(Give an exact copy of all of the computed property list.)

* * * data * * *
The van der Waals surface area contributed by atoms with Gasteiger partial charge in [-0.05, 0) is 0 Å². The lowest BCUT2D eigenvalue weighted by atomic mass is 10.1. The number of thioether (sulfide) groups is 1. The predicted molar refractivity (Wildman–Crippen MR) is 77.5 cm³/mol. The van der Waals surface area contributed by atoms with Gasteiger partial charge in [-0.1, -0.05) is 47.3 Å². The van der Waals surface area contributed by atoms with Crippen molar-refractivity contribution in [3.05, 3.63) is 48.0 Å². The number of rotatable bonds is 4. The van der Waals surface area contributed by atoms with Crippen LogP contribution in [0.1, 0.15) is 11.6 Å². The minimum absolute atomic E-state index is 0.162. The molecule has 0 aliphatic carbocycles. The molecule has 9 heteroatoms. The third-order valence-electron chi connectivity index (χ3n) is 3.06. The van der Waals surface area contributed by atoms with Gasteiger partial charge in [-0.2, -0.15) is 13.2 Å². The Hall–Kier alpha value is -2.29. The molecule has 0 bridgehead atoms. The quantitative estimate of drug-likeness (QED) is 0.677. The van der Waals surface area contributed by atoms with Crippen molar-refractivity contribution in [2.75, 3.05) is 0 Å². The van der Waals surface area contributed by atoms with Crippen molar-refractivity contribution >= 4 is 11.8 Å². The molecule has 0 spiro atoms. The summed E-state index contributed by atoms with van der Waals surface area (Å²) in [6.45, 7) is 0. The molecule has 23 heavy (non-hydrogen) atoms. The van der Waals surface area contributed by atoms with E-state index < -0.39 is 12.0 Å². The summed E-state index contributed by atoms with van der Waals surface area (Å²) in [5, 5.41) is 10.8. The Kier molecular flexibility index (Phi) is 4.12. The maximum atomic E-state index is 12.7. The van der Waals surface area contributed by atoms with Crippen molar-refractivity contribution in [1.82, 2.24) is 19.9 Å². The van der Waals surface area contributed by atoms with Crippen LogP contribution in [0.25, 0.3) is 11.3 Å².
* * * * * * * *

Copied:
The van der Waals surface area contributed by atoms with Gasteiger partial charge in [-0.05, 0) is 0 Å². The lowest BCUT2D eigenvalue weighted by atomic mass is 10.1. The number of thioether (sulfide) groups is 1. The predicted molar refractivity (Wildman–Crippen MR) is 77.5 cm³/mol. The van der Waals surface area contributed by atoms with Gasteiger partial charge in [-0.1, -0.05) is 47.3 Å². The van der Waals surface area contributed by atoms with Crippen molar-refractivity contribution in [3.05, 3.63) is 48.0 Å². The number of rotatable bonds is 4. The van der Waals surface area contributed by atoms with Crippen LogP contribution in [0.1, 0.15) is 11.6 Å². The minimum absolute atomic E-state index is 0.162. The molecule has 0 aliphatic carbocycles. The molecule has 9 heteroatoms. The third-order valence-electron chi connectivity index (χ3n) is 3.06. The van der Waals surface area contributed by atoms with Gasteiger partial charge in [-0.2, -0.15) is 13.2 Å². The Hall–Kier alpha value is -2.29. The molecule has 0 bridgehead atoms. The quantitative estimate of drug-likeness (QED) is 0.677. The van der Waals surface area contributed by atoms with Crippen molar-refractivity contribution in [2.75, 3.05) is 0 Å². The van der Waals surface area contributed by atoms with Crippen molar-refractivity contribution >= 4 is 11.8 Å². The molecule has 0 spiro atoms. The summed E-state index contributed by atoms with van der Waals surface area (Å²) in [6.45, 7) is 0. The molecule has 23 heavy (non-hydrogen) atoms. The van der Waals surface area contributed by atoms with E-state index < -0.39 is 12.0 Å². The summed E-state index contributed by atoms with van der Waals surface area (Å²) in [5, 5.41) is 10.8. The Kier molecular flexibility index (Phi) is 4.12. The maximum atomic E-state index is 12.7. The van der Waals surface area contributed by atoms with Crippen molar-refractivity contribution in [1.82, 2.24) is 19.9 Å². The van der Waals surface area contributed by atoms with Crippen LogP contribution in [0.25, 0.3) is 11.3 Å².